Al Haymon’s Premier Boxing Champions series has just completed its 2nd live primetime event on NBC, as the manager-adviser aims to vastly reshape how boxing is televised in the United States. Right out of the gate, the ratings for the March 7th card, headlined by Keith Thurman and Robert Guerrero, averaged 3.4 million viewers and peaked at 4.2 million for the main event. This past weekend’s show in Brooklyn, NY saw ratings decline to 2.9 million average (final number) with a 3.4 million peak for the main event between Danny Garcia and Lamont Peterson. On both occasions, PBC on NBC was the top-rated primetime program for the highly coveted adult 18-49 demographic.
NBC is contracted for 3 more primetime events (broadcast from 8:30-11 PM ET), as well as a few more afternoon shows both on the main channel. The goal of PBC, speaking strictly from a television standpoint, appears to be to eliminate the current market of HBO and Showtime having the overwhelming bulk of the sport’s top fighters and fights, and instead delivering live fight cards to network and cable TV to the American audience who otherwise don’t subscribe to either HBO or Showtime and don’t regularly purchase pay-per-views. Only NBC has a primetime network deal, while CBS is exclusively for Saturday afternoons, and ABC will have at least 1 afternoon card as part of PBC’s deal with ESPN.
As this pertains to the MMA fan, it represents a sizeable shift in the television landscape for combat sports. The UFC had virtually been the only major game in town as far as boxing or MMA on free-to-air television (since the FOX deal was signed in 2011), but the addition of PBC to NBC and CBS has changed things up a bit. Since NBC is the one with the primetime agreement that is most similar to the current UFC on FOX set-up, it’s also the easiest one to make boxing vs. UFC ratings comparisons out of.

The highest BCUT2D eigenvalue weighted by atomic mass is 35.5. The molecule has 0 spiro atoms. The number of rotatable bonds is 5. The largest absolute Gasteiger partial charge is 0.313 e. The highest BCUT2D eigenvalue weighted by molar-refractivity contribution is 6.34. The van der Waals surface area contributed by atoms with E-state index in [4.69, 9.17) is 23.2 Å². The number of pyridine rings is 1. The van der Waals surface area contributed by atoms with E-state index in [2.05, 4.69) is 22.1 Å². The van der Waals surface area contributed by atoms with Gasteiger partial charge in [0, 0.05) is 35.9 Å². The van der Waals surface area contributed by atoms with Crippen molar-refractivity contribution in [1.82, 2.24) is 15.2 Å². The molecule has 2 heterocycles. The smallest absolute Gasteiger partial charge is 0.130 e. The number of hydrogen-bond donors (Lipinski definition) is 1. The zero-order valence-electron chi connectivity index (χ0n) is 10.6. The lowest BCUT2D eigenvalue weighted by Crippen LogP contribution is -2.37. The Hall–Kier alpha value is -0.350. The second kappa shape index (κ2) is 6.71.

Awful Announcing did a ratings breakdown of the first two PBC on NBC cards, as well as the 14 UFC on FOX shows to date, citing final numbers, and the Nielsen ratings points for the Adult 18-49 demographic:
PBC on NBC (2 cards): 3.13 million viewers
UFC on Fox (14 cards): 3.34 million viewers
Full Viewership NumbersPBC on NBCApr 11, 2015 (final numbers)2.88 million viewers, 0.8 Adults 18-49Mar 7, 20153.37 million, 1.1 Adults 18-49_____UFC on FoxJan 24, 20153.05 million, 1.2 Adults 18-49Dec 13, 20142.77 million, 1.1 Adults 18-49July 26, 20142.49 million, 1.1 Adults 18-49Apr 19, 20142.53 million, 1.1 Adults 18-49Jan 25, 20143.17 million, 1.5 Adults 18-49Dec 14, 20132.80 million, 1.2 Adults 18-49July 27, 20132.40 million, 1.1 Adults 18-49Apr 20, 20133.70 million, 1.8 Adults 18-49Jan 26, 20134.20 million, 2.1 Adults 18-49Dec 8, 20124.39 million, 2.1 Adults 18-49Aug 4, 2012; vs. Olympics2.44 million, 1.2 Adults 18-49May 5, 20122.40 million, 1.2 Adults 18-49Jan 28, 20124.70 million, 2.4 Adults 18-49Nov 12, 20115.70 million, 3.0 Adults 18-49
One very important thing worth noting is that PBC’s network deals are time-buy arrangements, meaning Haymon and his financial backers are paying NBC and company to air their product, as opposed to FOX purchasing exclusive rights to UFC content. It’s reasonable to assume that PBC’s end game is to parlay viewer interest and ratings successes into an actual rights deal instead of the time-buy.
So far so good for PBC on NBC, but will their solid start hold through the rest of the year? We’ll have to wait to find out. This isn’t meant to rekindle the whole “boxing vs. UFC” debate, but to use a point of reference in observing the television drawing power that both sports currently command.
As an aside, keep an eye on how PBC fares on Spike, as they’ve just managed to get star British welterweight Amir Khan’s fight with Chris Algieri to headline their May 29th event in Brooklyn. However disagreeable that fight may be from a hardcore fan’s perspective, Khan has been a main event regular on HBO and Showtime, so he’s easily one of the biggest names in the sport to appear on PBC’s cards.
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